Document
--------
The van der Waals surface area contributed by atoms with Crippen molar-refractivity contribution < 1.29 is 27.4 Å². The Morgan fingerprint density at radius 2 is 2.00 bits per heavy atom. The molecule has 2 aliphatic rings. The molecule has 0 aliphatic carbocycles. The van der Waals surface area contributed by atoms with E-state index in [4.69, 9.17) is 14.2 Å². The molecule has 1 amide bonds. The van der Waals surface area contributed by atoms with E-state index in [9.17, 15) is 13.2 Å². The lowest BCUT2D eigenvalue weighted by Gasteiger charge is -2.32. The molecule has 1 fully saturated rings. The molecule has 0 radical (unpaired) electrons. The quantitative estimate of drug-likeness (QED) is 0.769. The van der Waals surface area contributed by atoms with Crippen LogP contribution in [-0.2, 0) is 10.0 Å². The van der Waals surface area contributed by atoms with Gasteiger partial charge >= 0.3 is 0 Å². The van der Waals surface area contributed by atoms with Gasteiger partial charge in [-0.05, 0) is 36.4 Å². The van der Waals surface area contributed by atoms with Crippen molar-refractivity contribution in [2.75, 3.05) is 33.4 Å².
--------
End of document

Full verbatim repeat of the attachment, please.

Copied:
The van der Waals surface area contributed by atoms with Crippen molar-refractivity contribution < 1.29 is 27.4 Å². The Morgan fingerprint density at radius 2 is 2.00 bits per heavy atom. The molecule has 2 aliphatic rings. The molecule has 0 aliphatic carbocycles. The van der Waals surface area contributed by atoms with E-state index in [4.69, 9.17) is 14.2 Å². The molecule has 1 amide bonds. The van der Waals surface area contributed by atoms with E-state index in [9.17, 15) is 13.2 Å². The lowest BCUT2D eigenvalue weighted by Gasteiger charge is -2.32. The molecule has 1 fully saturated rings. The molecule has 0 radical (unpaired) electrons. The quantitative estimate of drug-likeness (QED) is 0.769. The van der Waals surface area contributed by atoms with Crippen LogP contribution in [-0.2, 0) is 10.0 Å². The van der Waals surface area contributed by atoms with Gasteiger partial charge >= 0.3 is 0 Å². The van der Waals surface area contributed by atoms with Gasteiger partial charge in [-0.05, 0) is 36.4 Å². The van der Waals surface area contributed by atoms with Crippen molar-refractivity contribution in [2.75, 3.05) is 33.4 Å².